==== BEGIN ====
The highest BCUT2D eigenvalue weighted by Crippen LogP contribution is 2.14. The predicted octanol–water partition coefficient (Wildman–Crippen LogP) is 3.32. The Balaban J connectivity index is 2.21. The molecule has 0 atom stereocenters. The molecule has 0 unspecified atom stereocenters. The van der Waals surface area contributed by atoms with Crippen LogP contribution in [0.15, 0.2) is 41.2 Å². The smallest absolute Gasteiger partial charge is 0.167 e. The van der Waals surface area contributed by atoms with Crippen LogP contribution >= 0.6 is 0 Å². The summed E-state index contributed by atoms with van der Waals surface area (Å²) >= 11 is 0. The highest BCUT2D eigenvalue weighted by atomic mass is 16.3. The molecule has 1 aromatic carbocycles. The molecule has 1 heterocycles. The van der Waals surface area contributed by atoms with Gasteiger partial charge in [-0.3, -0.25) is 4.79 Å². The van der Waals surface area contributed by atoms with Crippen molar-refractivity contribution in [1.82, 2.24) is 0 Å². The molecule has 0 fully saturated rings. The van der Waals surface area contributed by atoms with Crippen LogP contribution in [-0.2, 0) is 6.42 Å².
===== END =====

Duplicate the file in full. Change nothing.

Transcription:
The highest BCUT2D eigenvalue weighted by Crippen LogP contribution is 2.14. The predicted octanol–water partition coefficient (Wildman–Crippen LogP) is 3.32. The Balaban J connectivity index is 2.21. The molecule has 0 atom stereocenters. The molecule has 0 unspecified atom stereocenters. The van der Waals surface area contributed by atoms with Crippen LogP contribution in [0.15, 0.2) is 41.2 Å². The smallest absolute Gasteiger partial charge is 0.167 e. The van der Waals surface area contributed by atoms with Crippen LogP contribution >= 0.6 is 0 Å². The summed E-state index contributed by atoms with van der Waals surface area (Å²) >= 11 is 0. The highest BCUT2D eigenvalue weighted by atomic mass is 16.3. The molecule has 1 aromatic carbocycles. The molecule has 1 heterocycles. The van der Waals surface area contributed by atoms with Gasteiger partial charge in [-0.3, -0.25) is 4.79 Å². The van der Waals surface area contributed by atoms with Crippen molar-refractivity contribution in [1.82, 2.24) is 0 Å². The molecule has 0 fully saturated rings. The van der Waals surface area contributed by atoms with Crippen LogP contribution in [-0.2, 0) is 6.42 Å².